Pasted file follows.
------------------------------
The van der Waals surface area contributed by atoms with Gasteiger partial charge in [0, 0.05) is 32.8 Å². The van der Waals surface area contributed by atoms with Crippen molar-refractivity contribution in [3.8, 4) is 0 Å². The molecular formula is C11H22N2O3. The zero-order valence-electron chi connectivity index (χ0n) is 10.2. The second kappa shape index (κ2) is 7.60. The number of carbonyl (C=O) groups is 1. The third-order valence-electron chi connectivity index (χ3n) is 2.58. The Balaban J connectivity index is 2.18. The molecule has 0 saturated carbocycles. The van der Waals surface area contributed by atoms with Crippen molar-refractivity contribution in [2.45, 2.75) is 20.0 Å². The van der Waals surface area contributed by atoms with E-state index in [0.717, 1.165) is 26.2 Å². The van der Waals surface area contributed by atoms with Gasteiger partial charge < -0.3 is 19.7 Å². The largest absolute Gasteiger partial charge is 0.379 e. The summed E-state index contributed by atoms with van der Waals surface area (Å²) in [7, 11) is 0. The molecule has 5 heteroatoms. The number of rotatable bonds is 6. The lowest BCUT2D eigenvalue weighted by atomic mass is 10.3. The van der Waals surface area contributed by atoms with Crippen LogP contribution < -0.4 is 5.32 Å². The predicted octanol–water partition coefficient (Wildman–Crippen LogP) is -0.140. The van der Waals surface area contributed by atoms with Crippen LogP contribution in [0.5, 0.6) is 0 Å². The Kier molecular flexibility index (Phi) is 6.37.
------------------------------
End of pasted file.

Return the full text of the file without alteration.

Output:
The van der Waals surface area contributed by atoms with Gasteiger partial charge in [0, 0.05) is 32.8 Å². The van der Waals surface area contributed by atoms with Crippen molar-refractivity contribution in [3.8, 4) is 0 Å². The molecular formula is C11H22N2O3. The zero-order valence-electron chi connectivity index (χ0n) is 10.2. The second kappa shape index (κ2) is 7.60. The number of carbonyl (C=O) groups is 1. The third-order valence-electron chi connectivity index (χ3n) is 2.58. The Balaban J connectivity index is 2.18. The molecule has 0 saturated carbocycles. The van der Waals surface area contributed by atoms with Crippen molar-refractivity contribution in [2.45, 2.75) is 20.0 Å². The van der Waals surface area contributed by atoms with E-state index in [0.717, 1.165) is 26.2 Å². The van der Waals surface area contributed by atoms with Gasteiger partial charge < -0.3 is 19.7 Å². The largest absolute Gasteiger partial charge is 0.379 e. The summed E-state index contributed by atoms with van der Waals surface area (Å²) in [7, 11) is 0. The molecule has 5 heteroatoms. The number of rotatable bonds is 6. The lowest BCUT2D eigenvalue weighted by atomic mass is 10.3. The van der Waals surface area contributed by atoms with Crippen LogP contribution < -0.4 is 5.32 Å². The predicted octanol–water partition coefficient (Wildman–Crippen LogP) is -0.140. The van der Waals surface area contributed by atoms with Crippen LogP contribution in [0.5, 0.6) is 0 Å². The Kier molecular flexibility index (Phi) is 6.37.